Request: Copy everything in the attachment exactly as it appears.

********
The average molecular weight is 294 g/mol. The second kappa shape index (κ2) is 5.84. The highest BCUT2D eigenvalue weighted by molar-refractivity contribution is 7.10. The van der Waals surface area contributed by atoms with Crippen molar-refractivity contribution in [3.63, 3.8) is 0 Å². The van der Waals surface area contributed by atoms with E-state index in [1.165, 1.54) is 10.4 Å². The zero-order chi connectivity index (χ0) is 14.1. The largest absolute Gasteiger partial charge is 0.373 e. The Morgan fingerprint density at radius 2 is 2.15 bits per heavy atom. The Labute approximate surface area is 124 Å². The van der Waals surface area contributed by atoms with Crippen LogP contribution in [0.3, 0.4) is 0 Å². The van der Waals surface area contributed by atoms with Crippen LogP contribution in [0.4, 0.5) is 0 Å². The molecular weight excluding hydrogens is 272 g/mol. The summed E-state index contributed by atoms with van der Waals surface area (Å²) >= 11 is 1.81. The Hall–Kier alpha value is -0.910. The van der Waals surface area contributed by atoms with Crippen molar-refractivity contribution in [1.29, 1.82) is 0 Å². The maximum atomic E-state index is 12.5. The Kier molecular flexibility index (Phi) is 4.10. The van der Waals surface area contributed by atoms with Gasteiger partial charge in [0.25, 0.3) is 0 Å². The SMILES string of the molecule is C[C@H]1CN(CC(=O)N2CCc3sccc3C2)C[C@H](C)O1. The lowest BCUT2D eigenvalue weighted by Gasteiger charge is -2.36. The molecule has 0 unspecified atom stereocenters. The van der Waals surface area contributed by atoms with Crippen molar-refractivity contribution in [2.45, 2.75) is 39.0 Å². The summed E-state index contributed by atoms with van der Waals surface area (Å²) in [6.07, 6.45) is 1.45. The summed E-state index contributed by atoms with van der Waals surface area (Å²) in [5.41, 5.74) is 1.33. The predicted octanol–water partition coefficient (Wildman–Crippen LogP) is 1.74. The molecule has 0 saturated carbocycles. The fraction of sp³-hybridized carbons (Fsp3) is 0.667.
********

The average molecular weight is 294 g/mol. The second kappa shape index (κ2) is 5.84. The highest BCUT2D eigenvalue weighted by molar-refractivity contribution is 7.10. The van der Waals surface area contributed by atoms with Crippen molar-refractivity contribution in [3.63, 3.8) is 0 Å². The van der Waals surface area contributed by atoms with E-state index in [1.165, 1.54) is 10.4 Å². The zero-order chi connectivity index (χ0) is 14.1. The largest absolute Gasteiger partial charge is 0.373 e. The Morgan fingerprint density at radius 2 is 2.15 bits per heavy atom. The Labute approximate surface area is 124 Å². The van der Waals surface area contributed by atoms with Crippen LogP contribution in [0.3, 0.4) is 0 Å². The van der Waals surface area contributed by atoms with Crippen LogP contribution in [0.4, 0.5) is 0 Å². The molecular weight excluding hydrogens is 272 g/mol. The summed E-state index contributed by atoms with van der Waals surface area (Å²) >= 11 is 1.81. The Hall–Kier alpha value is -0.910. The van der Waals surface area contributed by atoms with Crippen molar-refractivity contribution in [1.29, 1.82) is 0 Å². The maximum atomic E-state index is 12.5. The Kier molecular flexibility index (Phi) is 4.10. The van der Waals surface area contributed by atoms with Gasteiger partial charge in [0.25, 0.3) is 0 Å². The SMILES string of the molecule is C[C@H]1CN(CC(=O)N2CCc3sccc3C2)C[C@H](C)O1. The lowest BCUT2D eigenvalue weighted by Gasteiger charge is -2.36. The molecule has 0 unspecified atom stereocenters. The van der Waals surface area contributed by atoms with Crippen molar-refractivity contribution in [2.45, 2.75) is 39.0 Å². The summed E-state index contributed by atoms with van der Waals surface area (Å²) in [6.07, 6.45) is 1.45. The summed E-state index contributed by atoms with van der Waals surface area (Å²) in [5.41, 5.74) is 1.33. The predicted octanol–water partition coefficient (Wildman–Crippen LogP) is 1.74. The molecule has 0 saturated carbocycles. The fraction of sp³-hybridized carbons (Fsp3) is 0.667.